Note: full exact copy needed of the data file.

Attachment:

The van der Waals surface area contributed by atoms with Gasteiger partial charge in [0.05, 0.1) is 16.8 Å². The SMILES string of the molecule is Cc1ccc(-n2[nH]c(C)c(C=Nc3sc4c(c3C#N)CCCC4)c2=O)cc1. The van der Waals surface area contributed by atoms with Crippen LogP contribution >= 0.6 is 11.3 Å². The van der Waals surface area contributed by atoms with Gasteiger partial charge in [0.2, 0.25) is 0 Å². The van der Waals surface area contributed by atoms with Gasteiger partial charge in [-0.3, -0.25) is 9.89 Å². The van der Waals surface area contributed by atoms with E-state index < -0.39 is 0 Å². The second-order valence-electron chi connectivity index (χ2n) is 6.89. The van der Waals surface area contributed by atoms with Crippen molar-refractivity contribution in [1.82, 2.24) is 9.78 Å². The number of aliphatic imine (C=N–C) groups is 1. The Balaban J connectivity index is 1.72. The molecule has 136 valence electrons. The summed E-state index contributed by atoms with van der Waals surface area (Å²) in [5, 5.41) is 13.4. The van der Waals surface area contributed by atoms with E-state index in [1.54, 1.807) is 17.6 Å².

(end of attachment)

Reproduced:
The van der Waals surface area contributed by atoms with Gasteiger partial charge in [0.05, 0.1) is 16.8 Å². The SMILES string of the molecule is Cc1ccc(-n2[nH]c(C)c(C=Nc3sc4c(c3C#N)CCCC4)c2=O)cc1. The van der Waals surface area contributed by atoms with Crippen LogP contribution >= 0.6 is 11.3 Å². The van der Waals surface area contributed by atoms with Gasteiger partial charge in [0.2, 0.25) is 0 Å². The van der Waals surface area contributed by atoms with Gasteiger partial charge in [-0.3, -0.25) is 9.89 Å². The van der Waals surface area contributed by atoms with E-state index < -0.39 is 0 Å². The second-order valence-electron chi connectivity index (χ2n) is 6.89. The van der Waals surface area contributed by atoms with Crippen molar-refractivity contribution in [1.82, 2.24) is 9.78 Å². The number of aliphatic imine (C=N–C) groups is 1. The Balaban J connectivity index is 1.72. The molecule has 136 valence electrons. The summed E-state index contributed by atoms with van der Waals surface area (Å²) in [5, 5.41) is 13.4. The van der Waals surface area contributed by atoms with E-state index in [1.54, 1.807) is 17.6 Å².